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Thursday, March 15, 2012

Why Does A Little Bit of Rain Make Our Commute Suck So Much?

Posted By on Thu, Mar 15, 2012 at 3:18 PM

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Those who listen to KALW on their way to work in the morning have probably already heard the station's weather guy explain over and over again how it's going to be raining all week. Of course, he says all this before chirpily adding, "And boy do we need it."

But what we don't need is more traffic jams, and that's exactly what this rain is bringing us, aside from soggy sneakers. So those commuters stuck on the Bay Bridge for longer than usual, watching their wipers snap back and forth, probably don't think we need this rain.

Cars packed along I-80 headed west this morning were in stop-and go mode all the way from  Pinole. And yesterday evening, the Bay Bridge commuting crowd, who know traffic better than any other, sat frozen for seconds at a time.

Which brings us to the obvious question: How is it that under 2 inches of rain -- not snow, not floods, and no wind gusts to be felt -- bring Bay Area commuters to such a frustrating stand-still?

Here's how traffic expert John Hourdos, director of the Minnesota Traffic Observatory, explains it to us. Drivers on a highway act as a single organism, each car's movement dependent upon the movement of the cars around it as well as the cars miles ahead of it.

"Anything that happens is because it's a collective decision of all the drivers to drive a certain way," Hourdos says.

While modest rain will barely affect the behavior of individual drivers, these slight effects accumulate, and multiply in magnitude with each car.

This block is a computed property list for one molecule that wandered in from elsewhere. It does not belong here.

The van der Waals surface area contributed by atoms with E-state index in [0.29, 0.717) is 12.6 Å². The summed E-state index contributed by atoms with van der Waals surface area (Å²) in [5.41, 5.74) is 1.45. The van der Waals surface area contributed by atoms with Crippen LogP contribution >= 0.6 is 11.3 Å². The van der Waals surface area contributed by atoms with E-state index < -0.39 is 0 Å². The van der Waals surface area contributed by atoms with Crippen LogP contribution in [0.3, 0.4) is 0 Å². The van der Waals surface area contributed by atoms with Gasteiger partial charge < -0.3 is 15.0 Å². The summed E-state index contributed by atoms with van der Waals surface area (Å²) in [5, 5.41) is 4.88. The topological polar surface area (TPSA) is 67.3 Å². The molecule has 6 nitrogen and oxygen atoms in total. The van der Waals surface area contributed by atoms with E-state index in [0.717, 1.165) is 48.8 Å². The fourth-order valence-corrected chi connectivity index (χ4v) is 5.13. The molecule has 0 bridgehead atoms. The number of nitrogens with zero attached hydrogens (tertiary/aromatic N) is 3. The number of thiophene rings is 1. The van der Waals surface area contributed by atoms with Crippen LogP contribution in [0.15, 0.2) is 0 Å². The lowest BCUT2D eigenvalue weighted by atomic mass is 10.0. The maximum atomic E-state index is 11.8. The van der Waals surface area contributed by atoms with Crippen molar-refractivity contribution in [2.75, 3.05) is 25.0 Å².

"When it rains, you instinctively know that your vehicle will not be able to slow down as quickly as in normal situations," he says. "Instinctively, you leave a little bit more room in front of you. That little room, let's say two feet, if you have 10,000 cars, it becomes a lot of unused space. The same applies with speed. You don't accelerate as fast, you don't select the same speed as you would on a normal day. "

This ripple effect is especially potent in the Bay Area because of the tolls and the numerous sharp curves. "During turns on a wet road, you slow down more than you would slow down on a normal day," says Hourdos. "This effect is progressive backward. Anything that one driver does, it multiplies itself as you go backward."

So next time the asshole in front of you comes to a screeching halt, just know that the bigger asshole is likely a mile or two mile ahead.

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Albert Samaha

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